The development of the law with respect to parental relations is aptly stated in Courtney v. Courtney, 1938, 184 Okl. 395, 87 P.2d 660, 669:

 'One thing of which we are certain is that the old idea of family unity being obtainable only by the reasoned device of the common law in vesting the husband with all the rights and powers and reducing the wife to a nullity before the law is absolutely outmoded and obsolete. There can be no strict unvarying unity between persons possessing mutual rights as against each other; there can be no automatic stability between equals. There, of course, must be a certain unity of purpose in the undertakings of matrimonial union, but this by no means implies that husband and wife must be considered as one for all purposes. The whole trend of civilization has been away from the artificially solidified groups and toward the free individual. Little by little government has progressed from absolutism to democracy, industry has progressed from slavery to the point where the employer and the representatives of his employees contract as equal, and similarly, the family has progressed from the day when the patriarch had the power of life and death over the members of his family to the day when sons choose their own vocations and daughters their own husbands; and the authority and power of the husband and father depends to a great degree upon such affection, respect and esteem as he may have actually won on his own merits. See 30 Law Notes, 165. As the Supreme Court of North Carolina said in Crowell v. Crowell, 180 N.C. 516, 105 S.E. 206, 210; Id., 181 N.C. 66, 106 S.E. 149: 'Whether a man has laid open his wife's head with a bludgeon, put out her eye, broken her arm or poisoned her body, he is no longer exempt from liability to her on the ground that he vowed at the altar to 'love, cherish, and protect' her. We have progressed that far in civilization and justice."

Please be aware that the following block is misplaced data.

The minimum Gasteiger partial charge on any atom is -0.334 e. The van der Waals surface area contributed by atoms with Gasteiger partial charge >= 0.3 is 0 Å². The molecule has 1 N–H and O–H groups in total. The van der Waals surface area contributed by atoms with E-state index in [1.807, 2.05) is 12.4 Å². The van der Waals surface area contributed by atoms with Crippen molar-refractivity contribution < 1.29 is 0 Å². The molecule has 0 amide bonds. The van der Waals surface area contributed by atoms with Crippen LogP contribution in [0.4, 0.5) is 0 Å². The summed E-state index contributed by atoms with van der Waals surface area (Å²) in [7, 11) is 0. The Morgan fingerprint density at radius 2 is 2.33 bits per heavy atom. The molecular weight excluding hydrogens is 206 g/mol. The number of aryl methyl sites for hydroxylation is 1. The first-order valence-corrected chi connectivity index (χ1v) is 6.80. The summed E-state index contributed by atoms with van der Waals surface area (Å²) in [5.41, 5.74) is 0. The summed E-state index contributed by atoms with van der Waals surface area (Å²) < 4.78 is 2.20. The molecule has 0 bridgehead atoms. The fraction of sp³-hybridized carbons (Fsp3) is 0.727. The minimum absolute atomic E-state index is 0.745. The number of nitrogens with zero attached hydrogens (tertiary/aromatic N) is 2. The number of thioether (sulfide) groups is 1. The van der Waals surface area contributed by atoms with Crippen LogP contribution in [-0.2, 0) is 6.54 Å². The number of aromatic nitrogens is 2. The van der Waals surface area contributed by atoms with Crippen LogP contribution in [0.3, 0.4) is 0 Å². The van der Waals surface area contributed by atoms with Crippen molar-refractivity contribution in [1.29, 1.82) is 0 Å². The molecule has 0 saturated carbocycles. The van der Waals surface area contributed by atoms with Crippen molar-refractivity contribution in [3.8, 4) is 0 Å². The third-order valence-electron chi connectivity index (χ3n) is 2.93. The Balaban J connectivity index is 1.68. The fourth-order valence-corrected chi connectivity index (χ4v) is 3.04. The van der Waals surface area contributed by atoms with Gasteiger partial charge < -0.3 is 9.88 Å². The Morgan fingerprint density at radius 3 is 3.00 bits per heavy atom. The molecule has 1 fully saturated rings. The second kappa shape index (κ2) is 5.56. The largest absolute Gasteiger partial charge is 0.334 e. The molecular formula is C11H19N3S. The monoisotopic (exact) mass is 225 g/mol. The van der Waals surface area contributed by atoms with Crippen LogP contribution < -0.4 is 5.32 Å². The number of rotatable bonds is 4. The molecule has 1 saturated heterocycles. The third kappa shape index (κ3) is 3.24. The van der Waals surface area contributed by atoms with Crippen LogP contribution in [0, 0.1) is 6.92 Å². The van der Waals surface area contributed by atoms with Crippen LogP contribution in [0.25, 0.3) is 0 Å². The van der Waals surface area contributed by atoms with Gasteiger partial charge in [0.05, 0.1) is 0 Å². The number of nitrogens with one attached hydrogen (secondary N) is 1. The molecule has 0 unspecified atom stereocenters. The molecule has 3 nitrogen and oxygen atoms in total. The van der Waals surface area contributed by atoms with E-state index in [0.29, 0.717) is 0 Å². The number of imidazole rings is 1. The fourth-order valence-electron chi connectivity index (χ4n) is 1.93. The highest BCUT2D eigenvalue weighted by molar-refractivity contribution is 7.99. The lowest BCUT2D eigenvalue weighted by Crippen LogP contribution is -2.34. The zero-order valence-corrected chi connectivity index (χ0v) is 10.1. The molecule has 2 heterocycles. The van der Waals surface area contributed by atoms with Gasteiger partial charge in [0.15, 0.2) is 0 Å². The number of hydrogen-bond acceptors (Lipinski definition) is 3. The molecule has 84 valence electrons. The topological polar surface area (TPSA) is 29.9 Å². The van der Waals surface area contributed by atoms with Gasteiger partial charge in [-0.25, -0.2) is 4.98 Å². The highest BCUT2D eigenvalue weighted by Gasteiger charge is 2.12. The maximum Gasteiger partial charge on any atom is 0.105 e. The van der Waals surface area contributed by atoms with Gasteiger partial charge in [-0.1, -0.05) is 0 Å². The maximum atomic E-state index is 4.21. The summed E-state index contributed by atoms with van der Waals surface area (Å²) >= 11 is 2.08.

In other jurisdictions, even where the doctrine of immunity of spouses is applied, it is an immunity personal to the spouse which is not available to the spouse's estate after death. Welch v. Davis, 1951, 410 Ill. 130, 101 N.E.2d 547, 28 A.L.R.2d 656; Robinson's Adm'r v. Robinson, supra; Deposit Guaranty Bank & Trust Co. v. Nelson, Supra.

 Similarly, under Pennsylvania law, the immunity doctrine is a defense personal to the spouse and is not available after the spouse has died and the reason for the rule has disappeared. Kaczorowski v. Kalkosinski, supra; Dougherty v. Snyder, supra; In re Gracie's Estate, 1893, 158 Pa. 521, 27 A. 1083. In the latter case a husband presented a claim against his wife's estate for certain bank deposits made in her name during her lifetime. The court held that while the husband could not sue his wife during her lifetime because of the marital relationship, that disability did not continue after her death.

 It is the opinion of this Court that the family immunity doctrine under Pennsylvania law, whatever may be its validity as between members of a living family relationship, whether husband and wife or parent and child, does not extend beyond the life of a family member protected thereby and is not available to his estate.

 Accordingly, the complaint states a good cause of action.